Henry David Thoreau Book Cover Illustration: Walden

This is a book cover illustration for Henry David Thoreau's Walden Pond.

I am doing a series of cover illustrations on American philosophers and thinkers. These are a continuation of my portraits of the Wyeths but are designed as book covers. The people I am selecting are all highly independent individualists who believe in self determination and independent thought. Very American. I guess I have always been a "secret" transcendentalist at heart. I am looking at Walt Whitman for my next portrait
A detail of the finished portrait. The idea was to stay loose on the portrait and create a moody textural environment behind the subject.
The complete illustration as a book cover design for Walden. I wanted Walden Pond in the background to be mysterious evoking the ambiguity of early evening light. Thoreau was known for his daytime and nightime wanderings across the rural landscape of Concorde.
The original image taken at the prime of his life shows a thoughtful countenance.
The following sequence shows the original image and the steps I recorded in creating this painting. I used the Grisaille technique (https://en.wikipedia.org/wiki/Grisaille) which requires painting the subject in black and white and adding color to the grey tones later in the process. Rennaisance painters used this process to produce monotone paintings which I found useful in developing an illustraion that still retained the black and white qualities of the original historical photo.
I start with a warm but neutral color base layer which usually sets the tone for the illustration. Dark for a dark illustration and light for a light piece. I then add a second layer for creating a brushed background in which I use an assortment of large natural style brushes and quick loose fluid strokes.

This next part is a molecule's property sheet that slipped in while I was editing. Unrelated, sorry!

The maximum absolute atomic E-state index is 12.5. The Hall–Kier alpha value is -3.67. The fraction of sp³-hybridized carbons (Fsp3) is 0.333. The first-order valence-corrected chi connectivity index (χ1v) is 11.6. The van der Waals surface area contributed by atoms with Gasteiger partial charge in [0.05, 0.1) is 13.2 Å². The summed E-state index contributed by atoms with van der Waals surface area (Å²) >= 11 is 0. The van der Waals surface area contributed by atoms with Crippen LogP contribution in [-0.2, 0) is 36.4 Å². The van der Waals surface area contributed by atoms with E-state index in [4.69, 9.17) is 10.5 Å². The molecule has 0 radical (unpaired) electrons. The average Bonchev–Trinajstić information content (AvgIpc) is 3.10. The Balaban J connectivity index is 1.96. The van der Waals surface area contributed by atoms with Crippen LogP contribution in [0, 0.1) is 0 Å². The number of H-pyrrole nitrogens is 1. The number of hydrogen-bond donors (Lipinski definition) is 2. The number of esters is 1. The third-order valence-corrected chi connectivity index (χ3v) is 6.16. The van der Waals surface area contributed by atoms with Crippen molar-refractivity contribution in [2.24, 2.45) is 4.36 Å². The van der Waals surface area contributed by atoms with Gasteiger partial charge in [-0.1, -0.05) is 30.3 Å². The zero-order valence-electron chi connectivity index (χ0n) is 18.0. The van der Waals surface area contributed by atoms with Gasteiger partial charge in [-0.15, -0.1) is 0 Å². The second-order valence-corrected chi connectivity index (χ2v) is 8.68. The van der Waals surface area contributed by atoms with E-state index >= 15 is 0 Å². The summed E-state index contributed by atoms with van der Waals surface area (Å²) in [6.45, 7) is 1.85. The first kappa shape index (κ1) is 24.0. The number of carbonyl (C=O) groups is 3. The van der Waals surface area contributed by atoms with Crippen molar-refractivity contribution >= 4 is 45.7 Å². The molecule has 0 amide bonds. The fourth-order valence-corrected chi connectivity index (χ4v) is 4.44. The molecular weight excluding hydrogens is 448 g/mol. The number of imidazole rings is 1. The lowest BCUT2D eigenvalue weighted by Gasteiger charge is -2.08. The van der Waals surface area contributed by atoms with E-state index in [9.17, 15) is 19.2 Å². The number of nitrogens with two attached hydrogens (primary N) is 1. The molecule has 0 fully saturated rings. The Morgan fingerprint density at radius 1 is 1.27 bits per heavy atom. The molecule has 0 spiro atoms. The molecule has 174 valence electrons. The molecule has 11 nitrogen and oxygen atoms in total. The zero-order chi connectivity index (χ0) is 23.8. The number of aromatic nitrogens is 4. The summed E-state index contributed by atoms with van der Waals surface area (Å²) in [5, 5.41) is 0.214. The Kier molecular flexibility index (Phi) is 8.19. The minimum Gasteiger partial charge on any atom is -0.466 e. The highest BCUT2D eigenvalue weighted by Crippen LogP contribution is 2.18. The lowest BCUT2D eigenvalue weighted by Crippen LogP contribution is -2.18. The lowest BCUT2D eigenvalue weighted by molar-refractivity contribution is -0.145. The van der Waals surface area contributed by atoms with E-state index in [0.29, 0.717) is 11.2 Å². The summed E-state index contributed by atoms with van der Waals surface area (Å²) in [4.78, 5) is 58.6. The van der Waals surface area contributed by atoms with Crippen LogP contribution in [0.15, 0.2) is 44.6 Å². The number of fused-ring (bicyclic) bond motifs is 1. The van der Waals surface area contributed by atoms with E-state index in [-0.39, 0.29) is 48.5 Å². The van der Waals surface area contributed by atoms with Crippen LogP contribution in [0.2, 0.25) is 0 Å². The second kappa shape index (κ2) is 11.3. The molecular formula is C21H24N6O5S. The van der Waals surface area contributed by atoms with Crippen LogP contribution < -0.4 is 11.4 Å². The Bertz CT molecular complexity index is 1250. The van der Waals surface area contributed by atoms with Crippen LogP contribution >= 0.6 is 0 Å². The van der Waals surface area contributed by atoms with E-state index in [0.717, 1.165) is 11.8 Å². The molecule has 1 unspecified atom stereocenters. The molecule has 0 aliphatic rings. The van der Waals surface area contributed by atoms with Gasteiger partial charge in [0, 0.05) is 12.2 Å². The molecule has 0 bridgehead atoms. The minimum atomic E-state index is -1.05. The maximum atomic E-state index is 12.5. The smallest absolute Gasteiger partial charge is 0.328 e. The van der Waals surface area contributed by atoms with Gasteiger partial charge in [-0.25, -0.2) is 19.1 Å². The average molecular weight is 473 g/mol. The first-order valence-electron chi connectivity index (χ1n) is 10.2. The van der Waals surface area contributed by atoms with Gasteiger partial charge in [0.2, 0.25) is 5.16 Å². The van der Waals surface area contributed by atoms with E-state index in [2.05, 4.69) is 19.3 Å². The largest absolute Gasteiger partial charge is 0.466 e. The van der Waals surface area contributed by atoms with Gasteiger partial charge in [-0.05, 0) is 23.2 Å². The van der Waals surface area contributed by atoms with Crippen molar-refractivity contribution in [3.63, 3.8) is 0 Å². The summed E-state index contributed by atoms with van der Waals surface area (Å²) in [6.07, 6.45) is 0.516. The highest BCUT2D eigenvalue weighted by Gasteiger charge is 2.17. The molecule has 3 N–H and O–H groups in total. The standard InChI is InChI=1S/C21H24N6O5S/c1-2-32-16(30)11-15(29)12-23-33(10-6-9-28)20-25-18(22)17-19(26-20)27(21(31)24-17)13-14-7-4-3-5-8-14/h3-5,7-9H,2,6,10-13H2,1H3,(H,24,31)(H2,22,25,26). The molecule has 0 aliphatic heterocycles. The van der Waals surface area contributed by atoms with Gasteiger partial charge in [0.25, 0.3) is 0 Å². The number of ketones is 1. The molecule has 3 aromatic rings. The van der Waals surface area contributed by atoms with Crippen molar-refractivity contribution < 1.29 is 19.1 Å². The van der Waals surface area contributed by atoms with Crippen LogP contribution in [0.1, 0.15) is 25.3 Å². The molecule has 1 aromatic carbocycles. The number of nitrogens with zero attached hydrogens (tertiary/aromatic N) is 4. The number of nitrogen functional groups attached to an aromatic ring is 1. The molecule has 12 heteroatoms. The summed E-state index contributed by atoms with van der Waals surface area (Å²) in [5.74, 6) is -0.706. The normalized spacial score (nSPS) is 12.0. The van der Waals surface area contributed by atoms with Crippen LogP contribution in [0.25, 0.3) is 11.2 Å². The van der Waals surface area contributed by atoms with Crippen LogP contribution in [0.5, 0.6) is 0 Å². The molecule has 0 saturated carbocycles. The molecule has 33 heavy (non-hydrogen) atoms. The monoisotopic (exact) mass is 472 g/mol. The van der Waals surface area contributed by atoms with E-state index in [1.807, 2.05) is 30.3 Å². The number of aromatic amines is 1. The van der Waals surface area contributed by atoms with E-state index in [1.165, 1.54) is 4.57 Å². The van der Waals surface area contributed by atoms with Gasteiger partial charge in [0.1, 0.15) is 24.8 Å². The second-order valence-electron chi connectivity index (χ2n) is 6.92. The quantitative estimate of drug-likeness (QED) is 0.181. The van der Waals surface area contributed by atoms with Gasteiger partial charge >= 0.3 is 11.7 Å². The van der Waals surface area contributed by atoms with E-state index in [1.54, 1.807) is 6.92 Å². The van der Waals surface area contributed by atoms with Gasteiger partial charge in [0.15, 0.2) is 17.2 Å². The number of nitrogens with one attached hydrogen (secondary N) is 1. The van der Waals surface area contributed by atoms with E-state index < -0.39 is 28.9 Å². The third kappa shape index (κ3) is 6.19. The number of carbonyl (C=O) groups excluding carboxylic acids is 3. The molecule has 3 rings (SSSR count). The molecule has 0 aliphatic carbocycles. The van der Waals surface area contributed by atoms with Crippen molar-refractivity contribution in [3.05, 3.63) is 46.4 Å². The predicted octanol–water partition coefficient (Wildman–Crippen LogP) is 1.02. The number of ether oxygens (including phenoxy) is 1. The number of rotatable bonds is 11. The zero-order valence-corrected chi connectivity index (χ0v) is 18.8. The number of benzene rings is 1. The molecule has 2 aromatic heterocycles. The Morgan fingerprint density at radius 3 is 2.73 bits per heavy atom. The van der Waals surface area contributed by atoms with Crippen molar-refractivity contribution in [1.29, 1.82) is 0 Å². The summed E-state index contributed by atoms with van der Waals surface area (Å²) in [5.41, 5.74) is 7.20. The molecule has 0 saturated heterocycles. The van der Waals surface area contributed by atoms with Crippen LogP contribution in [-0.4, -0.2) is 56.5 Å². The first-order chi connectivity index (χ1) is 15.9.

A second layer of cool blue influenced strokes is added to blend with the warm base layer. With the initial background textures in place I start to rough in the face in grey tones focusing on surfaces that recieve direct light.
The surfaces of the face, facial hair and the eyes and nose are gradually defined shifting to shadow tones in darker shades of grey.
I like to frame the face by blocking in the hair fairly early in the process. I also revisit the background to further develop a more complex painted environment. A touch of warm neutral grey tones are added on the face.
Details are sharpened on the face and the clothing is defined. My goal is to stay loose as long as possible to create the effect real paint layered progressivley allowing earlier paint layers to show through.
Now the background comes in, and I begin to expand the color range adding more warm tones on the face and in on the pond waters. I also puch up the blue tones in the background.
I thought about letting the trees blend over his face but rejected the idea and pushed forward with refines the structure of his cheeks, chin, and nose.
I am almost there but the pallor of his skin is still too cool and I am not totally happy with his forhead.
Now the color is developed more fully, and the sky is fleshed out adding a low hanging sun. The trees  are refined adding more branches and bark details. I added more warmth to the face with and adjustment layer. I don't use layer maskes or adjustment layers until the end of the process since they get in the way of painting quickly. I paint digitally the way I paint traditionaly, with a very direct method merging layers as I go and collapsing adjustment layers if they are used to achieve a certain effect early on.
The final illustration took several more hours of work adjusting color and tone on the face and creating more sharp detail in the branches. The type is a design suggestion using layer effects in Photoshop. Adding the acorn as a vignette was the final touch.
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